When Entourage Got Serious

The HBO show’s creator dishes on the Jeremy Piven “backlash,” and says he’s “looking forward to losing again.”

Claudette Barius

Entourage creator and head writer Doug Ellin looks back at the comedy’s Emmy-nominated, decidedly more dramatic season.

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Now in its sixth season, HBO’s Entourage maintains its perennial Emmy presence with four nominations, including one for Best Comedy. Created by Doug Ellin and based upon the experiences of his friend and fellow executive producer Mark Wahlberg, the half-hour series follows the whirlwind life of a Hollywood movie star and the band of loyal friends (and occasional sycophants) he keeps around him. Entourage’s hectic pace, glamorous location shoots, and rotation of celebrity cameos have earned it a slot in the DVRs of the stylish and savvy (including President Obama). But its essence lies in both its tongue-in-cheek depiction of the entertainment industry and the close-knit camaraderie of five guys trying to make it big.

The show is centered on the career of Vincent Chase (Adrian Grenier), a Queens-bred actor who climbs his way from obscurity to superstardom. His ascent is aided by his best friend and manager, Eric (Kevin Connelly); his supportive yet equally ambitious actor-brother, Johnny Drama (Kevin Dillon, who is nominated this year for Best Supporting Actor); his helpful but often overlooked pal, Turtle (Jerry Ferrara); and his ruthless and relentless agent, Ari Gold (Jeremy Piven). The group’s connection is palpable and believable, and while each character shines in his own way, the magic truly happens when they all share the screen.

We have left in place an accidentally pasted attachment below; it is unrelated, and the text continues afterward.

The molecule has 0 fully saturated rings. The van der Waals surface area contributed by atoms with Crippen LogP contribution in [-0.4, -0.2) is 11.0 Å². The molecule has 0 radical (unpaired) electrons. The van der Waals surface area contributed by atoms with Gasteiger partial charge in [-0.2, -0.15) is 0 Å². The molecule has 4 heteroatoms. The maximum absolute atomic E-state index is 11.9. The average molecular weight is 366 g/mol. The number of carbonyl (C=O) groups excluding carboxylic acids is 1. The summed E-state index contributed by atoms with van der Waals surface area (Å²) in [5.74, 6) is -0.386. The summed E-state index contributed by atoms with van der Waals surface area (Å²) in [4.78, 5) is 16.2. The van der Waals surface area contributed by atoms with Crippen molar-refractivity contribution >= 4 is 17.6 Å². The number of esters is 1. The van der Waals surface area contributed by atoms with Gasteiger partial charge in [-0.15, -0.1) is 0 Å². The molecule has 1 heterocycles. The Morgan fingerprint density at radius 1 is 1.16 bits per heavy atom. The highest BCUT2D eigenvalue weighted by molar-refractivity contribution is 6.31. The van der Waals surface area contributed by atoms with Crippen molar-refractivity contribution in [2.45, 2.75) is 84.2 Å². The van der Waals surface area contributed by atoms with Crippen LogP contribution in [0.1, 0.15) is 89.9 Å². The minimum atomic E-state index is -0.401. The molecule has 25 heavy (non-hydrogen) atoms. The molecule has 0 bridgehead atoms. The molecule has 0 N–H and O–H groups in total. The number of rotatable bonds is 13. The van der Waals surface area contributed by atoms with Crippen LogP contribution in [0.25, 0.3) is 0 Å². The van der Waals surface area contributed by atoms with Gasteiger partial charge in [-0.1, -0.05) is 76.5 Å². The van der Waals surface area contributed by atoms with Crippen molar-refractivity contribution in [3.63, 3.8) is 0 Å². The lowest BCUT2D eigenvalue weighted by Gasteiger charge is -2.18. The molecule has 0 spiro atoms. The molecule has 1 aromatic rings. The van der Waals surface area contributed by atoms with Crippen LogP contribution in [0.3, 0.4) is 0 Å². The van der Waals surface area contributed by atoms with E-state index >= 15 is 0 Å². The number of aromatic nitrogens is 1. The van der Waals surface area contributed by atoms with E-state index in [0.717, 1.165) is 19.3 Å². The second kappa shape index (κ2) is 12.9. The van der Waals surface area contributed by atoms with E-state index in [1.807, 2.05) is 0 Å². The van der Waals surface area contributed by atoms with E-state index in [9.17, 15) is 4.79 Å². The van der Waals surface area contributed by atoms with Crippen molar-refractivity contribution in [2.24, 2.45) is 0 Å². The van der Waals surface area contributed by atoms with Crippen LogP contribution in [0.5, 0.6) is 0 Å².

After establishing its tone of success and excess, Entourage’s fifth season, which is what was eligible for the 2009 Emmys, focused on Vince’s fall from grace following a costly box-office bomb. The film’s failure turned him into an industry pariah, and his insecurity and vulnerability trickled throughout the core members of his group of friends, all of whom had to reconcile the star’s current reality with their own career aspirations. Professional ties were severed and personal relationships were threatened as the show veered toward a more dramatic direction.

Watching Entourage is the TV equivalent of a convertible Ferrari ride down Sunset Boulevard, but it is the bond between these five tenacious and hilarious men that make us truly feel like we’re sitting in the front seat.

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Enid Portuguez is a New York City-based writer and editor. Her work has also appeared in the Los Angeles Times and Antenna magazine.